Re: Fonts/Other Arguable Issues/Usability

Subject: Re: Fonts/Other Arguable Issues/Usability
From: Sarah Lee Bihlmayer <sarahlee -at- CONTENTMANAGE -dot- COM>
Date: Sun, 7 Jul 1996 00:25:32 -0700

I love this list. Tim Altom transforms the fonts thread:

>We often encounter clients who want us to use an inappropriate tool, for
>example. Clients often insist that they want us to use Word, even though
>Word's long-document characteristics are so primitive that it will double
>our time, cost and trouble. And then they often balk when we try to push
>Word to its limits to accomodate the needs of the long documents. There are
>sometimes internal style conventions that work fine for memos, but make long
>documents unreadable.

>If a client wants you to do something that's absurd, do you walk, or do you
>do it the client's way, knowing that your eventual user will be unable to
>use the thing you've so lovingly crafted? To whom do we owe our final
>allegiance? And to whom do we owe responsibility?

In a flash, the thread becomes a debate over the comparative usability of
Frame and Word:

>Dennis Hays says:

>Very few accelerator keys? Boy, have you got this one wrong. There are many
>(and some even quite mnemonic) and, what's even better, it's the same key
>combination for Unix and Windows--I know, I use it on both platforms daily.

>No, you have it wrong!

>As just one example, look on the Paragraph Designer window. How many of the
objects have
>hotkeys? I'll tell you -- zero!

I'll answer this one first. I've worked very intensively with Frame on all
three platforms for eight years. It's true that the hotkeys are not notated
on the menus and windows. However, the lion's share of the commands and
functions have keyboard shortcuts. Take a wild guess where the info on
accelerator-key combinations is hidden. Yes, folks, that's the
*documentation*. Intuitivity is great, but I can't honestly say I've *ever*
learned how to max out an application without taking the time to RTFM--and I
mean _word for word_, every bit of it. During my first couple of years
working with Frame, I shared "Glanbrok"'s feelings about it. The
functionality was terrific but the productivity was lousy. Then I
discovered the information about accelerator keys--and my productivity
nearly tripled.

Word-vs.-Frame-wars aside, I've had quite a bit of experience with the type
of client Tim describes. I do intranet web site-/content-development
consulting for large corporate clients. There are a lot of tools out there,
and recently a client was pressuring me to recommend their new "standard"
Web publishing tool (InterNotes) for a large and complex site. I felt it
was the wrong tool for complicated reasons that I won't explain here. I was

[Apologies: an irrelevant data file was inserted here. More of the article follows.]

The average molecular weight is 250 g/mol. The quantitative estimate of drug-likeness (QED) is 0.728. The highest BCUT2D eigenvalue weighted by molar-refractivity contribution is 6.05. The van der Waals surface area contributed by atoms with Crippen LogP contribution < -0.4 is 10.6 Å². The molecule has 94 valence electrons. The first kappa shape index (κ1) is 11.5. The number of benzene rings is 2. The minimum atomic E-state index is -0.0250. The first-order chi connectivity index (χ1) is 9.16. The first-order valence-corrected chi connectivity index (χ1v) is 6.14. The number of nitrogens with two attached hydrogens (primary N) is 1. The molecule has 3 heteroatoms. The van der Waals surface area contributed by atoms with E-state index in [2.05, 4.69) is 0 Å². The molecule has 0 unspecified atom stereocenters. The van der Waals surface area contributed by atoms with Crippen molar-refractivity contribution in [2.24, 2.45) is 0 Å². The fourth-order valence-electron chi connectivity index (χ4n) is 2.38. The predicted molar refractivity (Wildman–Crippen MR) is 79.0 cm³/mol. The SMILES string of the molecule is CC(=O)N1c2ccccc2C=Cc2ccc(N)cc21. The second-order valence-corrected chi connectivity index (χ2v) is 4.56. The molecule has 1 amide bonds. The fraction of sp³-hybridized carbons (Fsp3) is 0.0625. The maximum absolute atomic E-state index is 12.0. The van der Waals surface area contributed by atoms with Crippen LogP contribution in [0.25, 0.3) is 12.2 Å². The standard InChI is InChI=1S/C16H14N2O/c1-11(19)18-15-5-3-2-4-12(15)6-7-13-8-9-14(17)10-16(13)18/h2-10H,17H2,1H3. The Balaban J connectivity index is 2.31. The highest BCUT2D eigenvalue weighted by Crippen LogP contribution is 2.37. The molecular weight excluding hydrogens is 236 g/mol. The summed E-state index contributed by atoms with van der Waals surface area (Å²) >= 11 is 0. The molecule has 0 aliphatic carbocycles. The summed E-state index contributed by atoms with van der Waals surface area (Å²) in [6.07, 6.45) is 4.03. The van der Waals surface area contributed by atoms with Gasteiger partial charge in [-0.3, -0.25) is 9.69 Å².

able to dissuade them from this course. How? Instead of saying yea or nay
to management, I first met with the owners of the site itself and gathered
information about the audience and the material being published. Then I
started asking management endless questions about why they wanted to use
InterNotes and why they thought it was right for this particular site. I
was easily able to rebut each reason using the information I'd gathered on
the goals of the site and the needs of its users. By the time this dialogue
ended, I'd come up with 12 unassailable reasons why InterNotes was not the
right tool. Needless to say, this worked and management was dissuaded.

Essentially, if a client wants me to use an inappropriate tool for a
particular project, I try to gather and present enough concrete data to
convince them otherwise. This doesn't always work, of course. In those
cases, I don't walk--but I do make it known *repeatedly* throughout the
entire course of the project that my sole priority is for the information to
reach its audience...and that if this goal is not achieved for tools-related
reasons, the user has been cheated. And after I've done the best job I
possibly can with the inappropriate tool, I put it behind me, collect the
check, and put my feet up...and wait for the phone call where they tell me
that the users are complaining and I was right, then ask me to redo the work
*my way*. (BTW, this happens around 80% of the time!) Even better, this
provides me with even more ammunition for handling this particular problem
the next time around. There's nothing quite like empirical proof of how
much money can be lost by using the wrong tool--the original cost of work
that I later had to completely redo *and* rebill proves quite convincing to
reluctant clients.

|Sarah Lee Bihlmayer * Intranet Documentation Specialist |
|Site Development * Content Creation * Content Management|
| Technical Writing * Developmental Editing * Indexing |
| 415-207-4046 * sarahlee -at- contentmanage -dot- com |

TECHWR-L List Information
To send a message about technical communication to 2500+ list readers,
E-mail to TECHWR-L -at- LISTSERV -dot- OKSTATE -dot- EDU -dot- Send administrative commands
ALL other questions or problems concerning the list
should go to the listowner, Eric Ray, at ejray -at- ionet -dot- net -dot-

Previous by Author: Info on wizards and such
Next by Author: Re: Who "owns" design documentation?
Previous by Thread: Re: Intuitivity
Next by Thread: Re: Fonts/Other Arguable Issues/Usability

What this post helpful? Share it with friends and colleagues:

Sponsored Ads